Wednesday, April 2, 2008

SX - "One State, One Mother" by Jenni Millbank

There’s no reason for New South Wales to be dragging the chain in same-sex parenting rights, writes Jenni

The majority of same-sex families in Australia are formed by lesbian couples having children through assisted conception.

In some families this is with anonymous sperm, while in others it is with the help of a known donor or biological father who is often a gay man.

Men in these arrangements occupy a wide variety of roles, from a ‘donor’ with little or no contact with the child, to an on-going relationship that is friendly and may or may not involve him being called ‘Dad’.

Children in all of these families have two mothers but have the protection and security of a legal relationship with only one parent: the birth mother. These children may also be deprived of a legal relationship with their sister or brother. Even if they have the same biological father but are each born to a different mother in the couple, NSW will not record the children as siblings.

A very simple way to solve this situation is to open up the existing presumption of parental status for heterosexual couples and apply it to lesbian couples.

A man who consents to his female partner conceiving through donor insemination or IVF is the legal father of the child regardless of his lack of genetic connection to the child. This presumption, in existence for more than 30 years in Australian law, renders social fathers the legal fathers of children whom they intended to raise.

A sperm donor, whether known or anonymous is (like an egg donor) not a legal parent.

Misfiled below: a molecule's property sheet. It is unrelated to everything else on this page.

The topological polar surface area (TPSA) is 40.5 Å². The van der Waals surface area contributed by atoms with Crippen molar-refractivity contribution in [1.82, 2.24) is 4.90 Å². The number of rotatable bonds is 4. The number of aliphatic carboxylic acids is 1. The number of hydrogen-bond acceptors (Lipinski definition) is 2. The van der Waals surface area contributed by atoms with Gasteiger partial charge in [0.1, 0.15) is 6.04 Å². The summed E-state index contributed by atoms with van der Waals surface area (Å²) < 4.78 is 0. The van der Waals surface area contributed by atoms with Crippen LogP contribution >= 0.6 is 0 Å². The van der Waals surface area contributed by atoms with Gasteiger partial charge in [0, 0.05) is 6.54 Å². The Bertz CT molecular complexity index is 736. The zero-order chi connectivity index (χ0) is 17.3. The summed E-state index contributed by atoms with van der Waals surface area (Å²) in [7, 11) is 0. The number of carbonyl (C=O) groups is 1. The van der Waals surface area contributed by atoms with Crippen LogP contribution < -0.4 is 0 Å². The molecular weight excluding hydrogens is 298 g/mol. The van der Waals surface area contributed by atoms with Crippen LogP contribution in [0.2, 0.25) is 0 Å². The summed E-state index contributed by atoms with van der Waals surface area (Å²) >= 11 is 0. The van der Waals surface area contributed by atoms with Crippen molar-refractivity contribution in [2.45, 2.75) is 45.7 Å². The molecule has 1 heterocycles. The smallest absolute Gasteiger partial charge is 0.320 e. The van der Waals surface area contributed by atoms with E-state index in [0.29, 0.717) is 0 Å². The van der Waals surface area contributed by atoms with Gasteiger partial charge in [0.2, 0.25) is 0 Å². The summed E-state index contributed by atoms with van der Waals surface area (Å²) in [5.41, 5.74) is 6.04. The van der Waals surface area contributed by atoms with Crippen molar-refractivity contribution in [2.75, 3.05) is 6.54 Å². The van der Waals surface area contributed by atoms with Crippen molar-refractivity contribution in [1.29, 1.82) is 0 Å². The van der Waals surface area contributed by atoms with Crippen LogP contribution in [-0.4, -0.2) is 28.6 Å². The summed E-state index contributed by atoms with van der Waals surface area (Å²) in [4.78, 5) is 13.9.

This rule recognises the importance of children having a legally protected relationship with both of the parents who actually live with and care for them, regardless of genetic connection.

Such parents can then make important medical decisions for their children, can travel with them overseas, and can pass on property to them in the absence of a will. Legal recognition also ensures that both parents are equally placed if they later separate and have a dispute.

The biological connection of one parent in these situations should not be used as a weapon to exclude the other.

Providing automatic recognition to the second female parent in lesbian families should not be seen as something that competes with, or detracts from, the rights of a known donor/biological father.

Firstly, known donors are not legal fathers in Australia, so they do not lose any rights by co-mothers gaining parental status.

Secondly, in the vast majority of families, children live with their mothers and some have a contact relationship with their biological father, which does not necessarily require full parental status.

Furthermore, if biological fathers have, or wish to have, relationships with children, the Family Court has attached great importance to both the social relationship and their biological connection with the child, regardless of the lack of legal parental status.

Legal recognition of lesbian co-mothers is not about devaluing the role of involved gay fathers; rather it is about providing a clear legal support for the primary caregiving unit.

In 2002 Western Australia was the first Australian state to extend a presumption of parentage to lesbian partners, followed by the Northern Territory in 2003 and the ACT in 2004. This parental status will be extended to both female parents in Victorian law later in 2008.

Equivalent reforms have also been in place in South Africa since 2003, New Zealand since 2004 and were introduced in most Canadian provinces from 2002-2006.

The Human Rights and Equal Opportunity Commission recommended similar provisions for all federal law in their report into same-sex families last year.

Yet last week the NSW Attorney-General John Hatzistergos announced that NSW will not follow the lead of WA, the ACT, NT and Victoria, and will instead continue to prevent children in lesbian families from having the protection and care of two legal parents.

This stubborn resistance to the tide of change is lamentable: NSW was the first to introduce same-sex couple rights in 1999, don’t let us be the last to pass parenting rights.

Jenni Millbank is a Professor of Law at the University of Technology, Sydney.

[Link: Original Article]

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